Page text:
Monthly Archives: March 2010

Books Read in 2010 – March


I seem to have outdone myself this month with over 30 books. I’m a little concerned it may mean I need an intervention, but it’s so worth it.
So without further ado, I give you my book list for the month of March:

Moon Called – Patricia Briggs
Blood Bound – Patricia Briggs
Iron Kissed – Patricia Briggs
Bone Crossed – Patricia Briggs
Mercy Thompson – Homecoming – Patricia Briggs
From Dead to Worse – Charlaine Harris (re-read)
Dead and Gone – Charlaine Harris (re-read)
Captivate – Carrie Jones
Storm Glass – Maria V. Snyder
Sea Glass – Maria V. Snyder
Some Girls Are – Courtney Summers
My Soul to Take – Rachel Vincent
My Soul to Save – Rachel Vincent
The Maze Runner – James Dashner
The Bermudez Triangle – Maureen Johnson
Girl at Sea – Maureen Johnson
13 Little Blue Envelopes – Maureen Johnson
Devilish – Maureen Johnson
Fire – Kristin Cashore
Leviathan – Scott Westerfeld
Chasing Brooklyn – Lisa Schroeder
Wake – Lisa McMann
Fade – Lisa McMann
Gone – Lisa McMann
Cry Wolf – Patricia Briggs
Stray – Rachel Vincent
Rogue – Rachel Vincent
Prey – Rachel Vincent
Pride – Rachel Vincent
Wondrous Strange – Lesley Livingston
The Faerie Path – Frewin Jones
Wicked Lovely – Melissa Marr (re-read)
Ink Exchange – Melissa Marr (re-read)
Fragile Eternity – Melissa Marr (re-read)
Shiver – Maggie Stiefvater
Scarlett Fever – Maureen Johnson
The Iron King – Julie Kagawa

Another Award?


Mizzez Melly Mel, another aspiring author, blogger and twitter friend has kindly graced me with an award!
Image and video hosting by TinyPic

As an author, we have to be creative, yet keep things believable, no? So the rules to accept this award are as follows: I have to make eight statements about myself. Two of them will be truths while the other six will be…not so true, although they might be based on dreams and wishes! You get to guess which are true. I’ll post which two are true later in the week.

1. The only two articles I ever wrote for my high school newspaper ended up in the yearbook.

2. I write Smurf erotica under a pen name. (It’s hard when there’s only one female smurf!!)

3. I spent the night in Amsterdam’s Red Light district.

4. I speak two other languages (conversationally) besides English. They are Spanish and Japanese.

5. When I went to Vegas three years ago, I got married but had it annulled the following day.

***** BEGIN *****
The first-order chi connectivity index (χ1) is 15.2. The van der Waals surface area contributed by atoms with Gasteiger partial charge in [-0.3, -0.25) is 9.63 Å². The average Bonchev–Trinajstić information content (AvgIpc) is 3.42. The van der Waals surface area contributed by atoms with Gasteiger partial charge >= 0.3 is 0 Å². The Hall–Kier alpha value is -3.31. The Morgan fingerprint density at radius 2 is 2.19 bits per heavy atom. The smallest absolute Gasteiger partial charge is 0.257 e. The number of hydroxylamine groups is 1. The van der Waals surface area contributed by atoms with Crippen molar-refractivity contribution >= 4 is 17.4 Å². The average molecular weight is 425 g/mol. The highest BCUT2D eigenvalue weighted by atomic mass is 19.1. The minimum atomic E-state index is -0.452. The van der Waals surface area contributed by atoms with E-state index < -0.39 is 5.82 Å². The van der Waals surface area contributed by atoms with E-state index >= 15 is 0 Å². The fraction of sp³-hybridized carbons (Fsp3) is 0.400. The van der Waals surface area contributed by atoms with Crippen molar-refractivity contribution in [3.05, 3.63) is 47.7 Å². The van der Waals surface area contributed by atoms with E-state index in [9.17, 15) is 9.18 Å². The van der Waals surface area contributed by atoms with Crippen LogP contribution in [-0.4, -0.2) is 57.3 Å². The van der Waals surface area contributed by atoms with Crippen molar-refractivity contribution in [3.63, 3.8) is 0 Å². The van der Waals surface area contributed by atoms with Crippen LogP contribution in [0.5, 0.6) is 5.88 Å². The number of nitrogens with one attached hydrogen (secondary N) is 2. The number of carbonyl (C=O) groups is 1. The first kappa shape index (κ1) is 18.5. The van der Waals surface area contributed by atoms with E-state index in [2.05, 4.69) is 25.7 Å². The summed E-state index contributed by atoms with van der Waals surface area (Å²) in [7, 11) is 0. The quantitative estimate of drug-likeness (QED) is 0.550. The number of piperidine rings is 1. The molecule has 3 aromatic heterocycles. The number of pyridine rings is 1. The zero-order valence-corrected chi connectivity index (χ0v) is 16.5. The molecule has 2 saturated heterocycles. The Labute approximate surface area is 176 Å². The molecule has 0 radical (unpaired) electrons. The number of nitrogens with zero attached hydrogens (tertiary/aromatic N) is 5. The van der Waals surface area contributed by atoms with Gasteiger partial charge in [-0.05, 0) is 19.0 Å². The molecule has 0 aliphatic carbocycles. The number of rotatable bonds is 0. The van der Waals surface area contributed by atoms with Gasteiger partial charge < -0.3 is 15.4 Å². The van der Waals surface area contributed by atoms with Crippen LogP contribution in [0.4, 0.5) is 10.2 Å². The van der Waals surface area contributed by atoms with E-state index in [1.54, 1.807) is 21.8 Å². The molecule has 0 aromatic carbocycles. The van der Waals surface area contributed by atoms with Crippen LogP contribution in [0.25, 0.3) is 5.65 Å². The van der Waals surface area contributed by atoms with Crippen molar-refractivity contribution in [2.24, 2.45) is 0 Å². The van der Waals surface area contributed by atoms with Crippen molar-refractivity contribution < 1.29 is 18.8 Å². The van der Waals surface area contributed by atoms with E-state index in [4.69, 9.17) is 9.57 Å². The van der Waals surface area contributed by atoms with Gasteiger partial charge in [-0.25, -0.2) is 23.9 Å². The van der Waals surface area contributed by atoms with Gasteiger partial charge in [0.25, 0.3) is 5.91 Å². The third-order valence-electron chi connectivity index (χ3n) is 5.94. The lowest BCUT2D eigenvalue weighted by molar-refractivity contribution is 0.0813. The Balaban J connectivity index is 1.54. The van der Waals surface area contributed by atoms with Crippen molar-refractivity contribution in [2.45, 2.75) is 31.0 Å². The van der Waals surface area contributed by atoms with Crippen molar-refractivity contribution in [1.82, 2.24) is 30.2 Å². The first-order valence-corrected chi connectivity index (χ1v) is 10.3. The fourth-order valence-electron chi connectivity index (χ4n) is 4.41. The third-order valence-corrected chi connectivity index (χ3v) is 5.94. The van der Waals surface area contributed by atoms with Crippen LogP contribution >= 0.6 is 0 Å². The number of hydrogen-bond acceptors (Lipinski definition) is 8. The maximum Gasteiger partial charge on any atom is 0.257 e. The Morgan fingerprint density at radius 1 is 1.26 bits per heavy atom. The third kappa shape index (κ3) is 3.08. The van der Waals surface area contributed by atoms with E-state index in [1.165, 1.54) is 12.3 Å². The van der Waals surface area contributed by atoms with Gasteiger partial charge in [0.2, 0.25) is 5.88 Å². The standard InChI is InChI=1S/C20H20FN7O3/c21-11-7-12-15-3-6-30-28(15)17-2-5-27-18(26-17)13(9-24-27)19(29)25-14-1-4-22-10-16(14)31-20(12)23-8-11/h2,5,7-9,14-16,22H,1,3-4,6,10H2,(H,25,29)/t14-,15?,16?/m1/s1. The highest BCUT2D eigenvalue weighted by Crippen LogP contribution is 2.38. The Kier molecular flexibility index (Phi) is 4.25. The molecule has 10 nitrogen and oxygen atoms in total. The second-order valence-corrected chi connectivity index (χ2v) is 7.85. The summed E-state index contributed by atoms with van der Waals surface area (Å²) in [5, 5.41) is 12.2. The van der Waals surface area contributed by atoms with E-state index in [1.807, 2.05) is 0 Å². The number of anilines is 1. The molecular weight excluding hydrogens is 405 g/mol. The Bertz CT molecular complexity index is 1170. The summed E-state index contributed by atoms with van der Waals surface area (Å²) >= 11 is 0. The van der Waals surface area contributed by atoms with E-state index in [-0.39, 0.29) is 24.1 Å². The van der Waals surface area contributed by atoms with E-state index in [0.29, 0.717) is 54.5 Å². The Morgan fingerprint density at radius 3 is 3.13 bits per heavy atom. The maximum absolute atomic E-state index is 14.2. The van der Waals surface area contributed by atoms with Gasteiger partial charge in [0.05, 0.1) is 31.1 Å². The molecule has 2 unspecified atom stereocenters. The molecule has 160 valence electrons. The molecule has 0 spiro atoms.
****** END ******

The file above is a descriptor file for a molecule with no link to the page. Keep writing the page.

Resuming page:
6. I’m hard on cars. I’ve gone through six of them in the past four years.

7. I climbed Mt. Fuji on a dare.

8. At the age of 27, I tried out for American Idol, but didn’t make the cut.

Teaser Tuesday


Kirin glanced at Ryan’s profile and anger surged through him again. He abruptly stood up. Saven looked up questioningly at him. They exchanged a couple of words in their own language before Kirin left the home. Ryan looked at Saven inquisitively. The Felinian flushed and looked embarrassed.

“He uhh…he said he can’t stand to be in the same room with you and that he had to get out and do something to work off his anger.”

“I see,” commented Ryan. “Nice to know I made a new enemy today.”

“He’s not a bad person,” Saven explained to Ryan, “but he’s got a bit of an anger issue…not to mention a hero complex…” Again Ryan gave a quizzically look. Saven sighed.

“A hero complex is when one feels compelled to help others and make all right with the world. While it’s not an awful thing to be, it makes him put everyone else before himself, not caring if he gets hurt or killed in the process. Honestly, it’s amazing he’s still alive. He was always a reckless kitten and has had more broken bones and injuries than any other I know. Our mother must have rolled over in her grave a million times over his antics.”

“Your mother?” questioned Ryan. Saven nodded his head with a small smile.

“He is my younger brother,” Saven explained.

“You don’t really…” Ryan trailed off.

“Look alike?” Saven asked. Ryan nodded, feeling embarrassed, but the two really did not look similar. Saven was a ginger color with cream colored markings, almost like a tiger’s stripes. His eyes were a deep green color and he was on the short side, shorter than Ryan’s 5’10” anyhow. Kirin, on the other hand, was gray with black markings, if Ryan had to classify him as a type, he would call him a tabby. His eyes were a piercing bright yellow and he was tall and muscular. He had a very serious look about him. Ryan wondered if he always looked like that or if it was just because of the current situation.

“We have the same mother, but different fathers,” said Saven. “It’s not uncommon here as men tend to outnumber the women but in this case, my father was killed and my mother sought comfort from his best friend. They ended up marrying and he became Kirin’s father.”